Chops the input features into a series of tiles.
Features that span multiple tiles will be clipped into multiple features. Features that lie on the boundary between tiles will be output once in each tile. If this is not the desired behavior a DuplicateFilter transformer can be used.
This transformer works with raster, vector and point cloud data.
Note: If you are inputting raster data, you may want to use the RasterTiler instead. The following table compares the Tiler and the RasterTiler:
|Type of data accepted||All types||Raster only|
|Tile size units||Ground coordinates||Pixel coordinates|
|Tile row numbering (0, 1,...)||Selectable||Top to bottom|
|Supports forcing equal-size tiles||No||Yes|
|Supports raster index attribute||No||Yes|
|Supports number of horizontal/vertical tiles attribute||No||Yes|
If Group By attributes are selected, features with the same values in the Group By attributes are placed into the same set, and clipping occurs in each set independent of other sets.
Process At End (Blocking): This is the default behavior. Processing will only occur in this transformer once all input is present.
Process When Group Changes (Advanced): This transformer will process input groups in order. Changes of the value of the Group By parameter on the input stream will trigger processing on the currently accumulating group. This may improve overall speed (particularly with multiple, equally-sized groups), but could cause undesired behavior if input groups are not truly ordered.
There are two typical reasons for using Process When Group Changes (Advanced) . The first is incoming data that is intended to be processed in groups (and is already so ordered). In this case, the structure dictates Group By usage - not performance considerations.
The second possible reason is potential performance gains.
Performance gains are most likely when the data is already sorted (or read using a SQL ORDER BY statement) since less work is required of FME. If the data needs ordering, it can be sorted in the workspace (though the added processing overhead may negate any gains).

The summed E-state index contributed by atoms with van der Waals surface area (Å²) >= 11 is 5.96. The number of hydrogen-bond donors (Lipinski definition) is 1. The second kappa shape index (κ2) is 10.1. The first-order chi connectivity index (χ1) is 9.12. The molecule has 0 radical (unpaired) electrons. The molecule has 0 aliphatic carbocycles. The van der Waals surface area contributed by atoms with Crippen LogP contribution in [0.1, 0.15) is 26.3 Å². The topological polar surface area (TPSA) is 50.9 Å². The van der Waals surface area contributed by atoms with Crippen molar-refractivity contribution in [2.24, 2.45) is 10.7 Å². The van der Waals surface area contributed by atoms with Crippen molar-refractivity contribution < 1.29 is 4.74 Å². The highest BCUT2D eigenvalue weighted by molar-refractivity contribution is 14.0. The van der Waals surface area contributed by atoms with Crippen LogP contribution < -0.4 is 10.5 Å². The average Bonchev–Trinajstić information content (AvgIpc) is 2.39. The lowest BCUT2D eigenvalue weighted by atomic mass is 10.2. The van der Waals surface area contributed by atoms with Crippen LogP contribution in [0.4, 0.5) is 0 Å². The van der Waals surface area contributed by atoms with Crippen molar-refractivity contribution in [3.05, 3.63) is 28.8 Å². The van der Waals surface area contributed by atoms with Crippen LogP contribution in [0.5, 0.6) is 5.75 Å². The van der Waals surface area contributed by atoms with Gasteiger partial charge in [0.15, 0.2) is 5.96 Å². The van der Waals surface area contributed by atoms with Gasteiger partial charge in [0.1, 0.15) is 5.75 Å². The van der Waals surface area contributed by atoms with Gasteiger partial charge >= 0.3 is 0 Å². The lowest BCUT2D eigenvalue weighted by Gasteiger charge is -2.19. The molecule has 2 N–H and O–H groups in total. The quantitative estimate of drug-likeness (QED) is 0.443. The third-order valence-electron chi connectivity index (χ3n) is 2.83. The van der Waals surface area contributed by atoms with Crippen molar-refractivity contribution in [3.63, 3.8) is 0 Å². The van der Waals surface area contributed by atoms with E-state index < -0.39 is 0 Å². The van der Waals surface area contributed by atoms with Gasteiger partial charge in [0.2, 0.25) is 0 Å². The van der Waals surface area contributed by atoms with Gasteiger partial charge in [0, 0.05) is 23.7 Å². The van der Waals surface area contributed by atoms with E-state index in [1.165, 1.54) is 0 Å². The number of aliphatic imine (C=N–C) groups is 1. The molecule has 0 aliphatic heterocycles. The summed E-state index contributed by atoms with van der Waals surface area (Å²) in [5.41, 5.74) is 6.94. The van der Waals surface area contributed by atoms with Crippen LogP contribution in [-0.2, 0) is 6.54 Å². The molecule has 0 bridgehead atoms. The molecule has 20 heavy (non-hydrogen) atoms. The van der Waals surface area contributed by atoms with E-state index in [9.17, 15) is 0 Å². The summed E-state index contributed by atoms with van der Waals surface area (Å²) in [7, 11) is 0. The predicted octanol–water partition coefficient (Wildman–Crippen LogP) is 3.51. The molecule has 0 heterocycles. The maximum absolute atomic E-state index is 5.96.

Sorting becomes more difficult according to the number of data streams. Multiple streams of data could be almost impossible to sort into the correct order, since all features matching a Group By value need to arrive before any features (of any feature type or dataset) belonging to the next group. In this case, using Group By with Process At End (Blocking) may be the equivalent and simpler approach.
Note: Multiple feature types and features from multiple datasets will not generally naturally occur in the correct order.
As with many scenarios, testing different approaches in your workspace with your data is the only definitive way to identify performance gains.
Tile Size: This option enables the Tile Width and Height parameters, which allow you to specify the width and height of each tile in ground units.
Number of Tiles: This option enables the Number of Horizontal and Vertical Tiles parameters, which allow you to specify the number of tiles that will be produced.
These parameters are required when the Tiling Type is Tile Size, and allow you to specify the size of each tile in ground units (for example, 100m x 100m).